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iehi-feed-62397 Tue, 13 Jun 2017 19:06:45 GMT The Mall of the Future Will Have No Stores http://implode-explode.com/viewnews/2017-06-13_TheMalloftheFutureWillHaveNoStores.html Some landlords plug empty spaces with churches, for-profit schools and random enterprises while they figure out a long-term plan. Others see a future in mixed-use real estate, converting malls into streetscapes with restaurants, offices and housing. And some are razing properties altogether and turning them into entertainment or industrial parks.

Ford's 10-year lease at Fairlane Town Center [in Michigan] "brought 1,800 to 2,000 employed people to our property, people with a paycheck," said Mr. Powers. The mall, which is still anchored by Macy's , J.C. Penney and Sears, is currently 91% leased, he said, and its food operators are doing better in the daytime than they did before, as Ford workers pile in for lunch.

Ford liked the mall's proximity to its main facility in Dearborn, which is being rebuilt over the next 10 years, and its wide open spaces.

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In all, retailers have announced 2,880 store closings from January to April 6 of this year, more than twice as many as in the same period a year earlier, according to Credit Suisse . For the full year, the investment bank anticipates more than 8,600 stores to close. Analysts predict that 400 or so of the roughly 1,100 malls in the U.S. will close in the coming years.

Many mall owners are trying to liven up the experience, bringing more dining and entertainment tenants and eschewing the traditional mix of middling food courts, fashion retailers and department stores.

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One strategy is to convert enclosed malls into open-air properties that landlords call "lifestyle centers," with apartments, theaters, grocery stores, medical offices and other conveniences--and much less retail.

The Columbus Commons in downtown Columbus, Ohio, was previously home to a 1.25-million-square-foot mall. The park has spurred development around its perimeter, mostly office and residential.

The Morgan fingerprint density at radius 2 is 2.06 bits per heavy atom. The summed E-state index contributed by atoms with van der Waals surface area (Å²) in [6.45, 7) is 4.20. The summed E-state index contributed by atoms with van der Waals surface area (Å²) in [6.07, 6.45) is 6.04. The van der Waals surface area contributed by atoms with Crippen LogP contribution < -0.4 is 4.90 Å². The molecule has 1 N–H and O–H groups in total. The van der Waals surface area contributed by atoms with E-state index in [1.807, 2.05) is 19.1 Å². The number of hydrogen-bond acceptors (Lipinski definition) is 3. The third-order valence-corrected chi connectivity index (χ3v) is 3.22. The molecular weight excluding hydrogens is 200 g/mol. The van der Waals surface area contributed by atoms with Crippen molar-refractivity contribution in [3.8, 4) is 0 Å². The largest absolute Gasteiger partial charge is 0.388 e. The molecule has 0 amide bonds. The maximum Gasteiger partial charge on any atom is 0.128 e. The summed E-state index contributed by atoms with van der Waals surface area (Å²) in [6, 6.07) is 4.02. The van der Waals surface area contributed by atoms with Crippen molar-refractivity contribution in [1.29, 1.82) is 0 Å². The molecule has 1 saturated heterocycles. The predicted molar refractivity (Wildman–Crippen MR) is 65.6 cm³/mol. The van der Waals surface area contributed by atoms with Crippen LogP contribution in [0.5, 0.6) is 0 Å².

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In Arlington, Va., landlord Forest City Realty Trust is redeveloping Ballston Common Mall by knocking down the main entrance to create a plaza, removing two-thirds of the roof and installing more windows to create wider vistas of open spaces. The Cleveland-based real-estate investment trust is also building 406 apartments linked to the mall.

"We're turning the mall inside out," said Will Voegele, senior vice president at Forest City Realty Trust. "We don't want a building with its back turned to the street."

The firm is converting what was once Macy's furniture store on the third level of the mall into a gathering space for residents, including outdoor patios, seating and landscaping. Its tenant mix will feature more food options and street-facing retail.

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[Columbus, Ohio] "surgically demolished" the [City Center Mall] over a two-year period to retain the underground parking structure, which was still used by workers downtown. In 2011, Columbus Downtown opened a park in its place called Columbus Commons, which has a performance space, two cafes, a carousel and bocce courts.